Applications must include: best estimates of cost and savings; project location; project size and duration; primary and secondary applications; business model selected for the project; project developer, engineering, procurement and construction firm information; type of energy storage technology; process used by the utility to solicit offers for the project; and any other information required by the Commission. An application must also address the impact of the project on state policy goals, including environmental and clean energy objectives, and the development of the state retail energy market. The PC44 Energy Storage Working Group was directed to develop and propose metrics on environmental and clean energy objectives and impacts on the retail energy market by December 31, 2019, for use in evaluating project proposals.
Utilities agreed to submit project applications by April 15, 2020, and a stakeholder hearing to review the project proposals will be held July 2020.
The full texts of the Order and Proof of Regulatory Concept Program Proposal Timeline are available on the NEM Website.
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|Draft 2019 Energy Master Plan Additional Stakeholder Meetings|
The Board announced it has scheduled additional stakeholder meetings on the 2019 Draft Energy Master Plan for gathering comment. Stakeholder meetings will now be held on September 3rd, 5th and 12th. Written comments will be accepted through September 16th.
The Board has identified various topics and related issues for comment including:
Modernizing the Grid and Utility Infrastructure
* How should New Jersey approach the modernization of the current utility model (e.g., decoupling or performance incentives, rate design, smart grid technology, demand response)?
* How should the Board consider planning and paying for upgrades to the electricity distribution system, including Distributed Energy Resource (DER) connections; EV charging; and utilities’ recuperation of cost?
* What best practices should New Jersey consider and which pitfalls should the state avoid regarding data ownership and privacy as it pertains to Advanced Metering Infrastructure?
Maximizing Energy Efficiency and Conservation and Reducing Peak Demand
* New Jersey is currently targeting annual energy efficiency gains of 2% in the electricity sector and 0.75% in the gas sector. Should New Jersey be more aggressive in approaching its energy efficiency goals? Why or why not, how much annually is feasible, and how long of a ramp up period is needed?
* What are the strengths and weaknesses of the utility-run energy efficiency programs, third-party supplier-run energy efficiency programs, and state run programs that the Board should consider?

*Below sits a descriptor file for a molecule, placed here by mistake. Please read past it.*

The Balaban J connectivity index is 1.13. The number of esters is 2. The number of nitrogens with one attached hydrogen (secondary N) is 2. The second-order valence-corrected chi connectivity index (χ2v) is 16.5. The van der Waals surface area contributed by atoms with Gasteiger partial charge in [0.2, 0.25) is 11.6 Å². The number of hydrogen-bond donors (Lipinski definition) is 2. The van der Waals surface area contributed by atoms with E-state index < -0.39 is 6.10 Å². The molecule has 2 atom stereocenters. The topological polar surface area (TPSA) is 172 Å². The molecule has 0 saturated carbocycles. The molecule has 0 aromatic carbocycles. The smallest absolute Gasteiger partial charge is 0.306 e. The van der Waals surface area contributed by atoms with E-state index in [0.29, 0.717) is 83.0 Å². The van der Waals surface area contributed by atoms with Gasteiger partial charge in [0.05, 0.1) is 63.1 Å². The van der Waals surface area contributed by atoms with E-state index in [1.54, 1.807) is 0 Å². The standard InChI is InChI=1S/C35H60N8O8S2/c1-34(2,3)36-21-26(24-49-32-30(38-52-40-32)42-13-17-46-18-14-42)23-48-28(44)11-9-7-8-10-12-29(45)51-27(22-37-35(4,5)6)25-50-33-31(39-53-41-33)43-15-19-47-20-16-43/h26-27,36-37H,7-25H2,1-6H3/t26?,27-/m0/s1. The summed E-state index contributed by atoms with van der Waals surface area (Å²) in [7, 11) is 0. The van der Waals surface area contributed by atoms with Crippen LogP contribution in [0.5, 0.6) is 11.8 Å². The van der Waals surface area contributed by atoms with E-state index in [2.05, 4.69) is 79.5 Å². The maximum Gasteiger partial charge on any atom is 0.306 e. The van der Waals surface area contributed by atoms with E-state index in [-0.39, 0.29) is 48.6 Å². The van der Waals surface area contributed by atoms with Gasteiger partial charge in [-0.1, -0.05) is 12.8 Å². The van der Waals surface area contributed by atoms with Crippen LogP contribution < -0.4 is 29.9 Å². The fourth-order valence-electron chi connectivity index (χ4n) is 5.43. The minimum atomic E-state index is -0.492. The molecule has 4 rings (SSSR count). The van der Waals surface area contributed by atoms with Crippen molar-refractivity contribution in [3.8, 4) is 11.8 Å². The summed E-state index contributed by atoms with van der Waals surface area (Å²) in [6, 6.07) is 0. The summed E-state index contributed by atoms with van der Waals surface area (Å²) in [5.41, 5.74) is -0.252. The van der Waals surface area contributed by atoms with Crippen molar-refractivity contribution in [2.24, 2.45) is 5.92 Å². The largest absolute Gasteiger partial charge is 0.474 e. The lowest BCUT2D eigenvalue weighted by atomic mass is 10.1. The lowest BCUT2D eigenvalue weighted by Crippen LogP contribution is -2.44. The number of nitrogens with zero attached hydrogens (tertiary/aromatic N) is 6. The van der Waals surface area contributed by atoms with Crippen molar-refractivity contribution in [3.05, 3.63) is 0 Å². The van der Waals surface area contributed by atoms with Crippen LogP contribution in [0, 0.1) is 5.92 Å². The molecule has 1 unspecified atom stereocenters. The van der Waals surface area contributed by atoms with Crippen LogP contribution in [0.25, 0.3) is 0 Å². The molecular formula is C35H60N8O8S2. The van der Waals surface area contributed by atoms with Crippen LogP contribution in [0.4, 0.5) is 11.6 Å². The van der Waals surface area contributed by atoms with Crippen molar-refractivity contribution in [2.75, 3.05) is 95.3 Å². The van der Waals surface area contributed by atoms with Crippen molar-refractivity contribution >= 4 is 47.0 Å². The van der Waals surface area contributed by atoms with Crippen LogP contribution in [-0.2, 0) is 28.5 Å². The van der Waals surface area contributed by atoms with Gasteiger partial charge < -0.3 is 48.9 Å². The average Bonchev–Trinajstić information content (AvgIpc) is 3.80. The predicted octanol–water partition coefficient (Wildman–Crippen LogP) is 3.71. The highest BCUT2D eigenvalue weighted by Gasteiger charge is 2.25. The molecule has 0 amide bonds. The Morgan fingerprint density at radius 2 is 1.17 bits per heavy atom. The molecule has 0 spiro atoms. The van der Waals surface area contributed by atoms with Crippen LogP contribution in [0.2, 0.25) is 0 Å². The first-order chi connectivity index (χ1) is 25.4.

* How can the state ensure equitable access to and benefit from energy efficiency programs for all residents?
Accelerating Deployment of Renewable Energy and Distributed Energy Resources
* New Jersey is currently targeting the installation of 3,500 MW of offshore wind generation by 2030, but there is likely room for much more growth. Can New Jersey achieve more? Why or why not, and if so, how much is feasible? What concerns and barriers must be addressed in developing this resource?
* How should New Jersey address the solar and NJ Class I cost cap established in the Clean Energy Act?
* Does the allowance in the current RPS on the use of unbundled Renewable Energy Certificates (RECs) interfere with state efforts to incentivize in-state renewable energy power generation?
* Which policy mechanisms do you recommend the state implement to lower the cost of capital for in-state renewable energy power generation?
* What policy, legislative, or regulatory mechanisms can New Jersey develop to ensure that it can most cost-effectively pursue a 100% carbon neutral power sector?
The full text of the Notice is available on the NEM Website.
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|Petitions to Re-Establish SCO as Default Service for DEO Customers|
In 2008, the Commission authorized DEO to implement phase two of its plan to exit the merchant function, in which DEO implemented a standard choice offer (SCO), wherein suppliers bid for the right to supply gas in tranches to choice-eligible customers at a retail level. Subsequently, in 2013, the Commission authorized DEO to discontinue the availability of its SCO to choice-eligible non-residential customers beginning in April 2013. With respect to residential customers, those whose marketer contract or aggregation program has expired can enroll with a marketer or aggregation program or choose the SCO. However, if the residential customer does not choose one of these options, the customer is randomly assigned to a marketer on the Monthly Variable Rate (MVR).
OCC filed a motion with the Commission requesting that the SCO be re-established as the default service for all choice-eligible residential customers and to eliminate the MVR applicable to certain residential customers who have not selected a supplier, governmental aggregation program, or the SCO. OCC argued that "if marketers were forced to compete with the lower-priced Standard Choice Offer instead of the Monthly Variable Rate, they would be better incentivized to improve their service and/or lower their rates to attract Ohio customers. The more expensive Monthly Variable Rate does not provide those incentives for consumer protection, especially when customers default to the Monthly Variable Rate and are assigned to random marketers. Instead, the Monthly Variable Rate is resulting in excessive charges for some consumers."
OPAE similarly filed a motion requesting that the Commission reestablish the SCO as the default service for all DEO customers, nonresidential and residential. OPAE maintains that the "MVR as a default service is negatively affecting all Ohioans by allowing the random assignment of customers to MVRs not set in the competitive market. The MVR as the default service denies customers access to the SCO, which is set in a competitively bid auction and has resulted in substantially lower prices than the non-market based MVRs."
A procedural schedule has been established for review of the motions.
Motions to intervene - September 27, 2019
Comments and/or memoranda contra the motions - October 4, 2019
Reply comments and/or replies to memoranda contra - October 18, 2019
Direct testimony - October 25, 2019
Evidentiary hearing - November 5, 2019
The full texts of the OCC and OPAE Motions and Procedural Schedule are available on the NEM Website.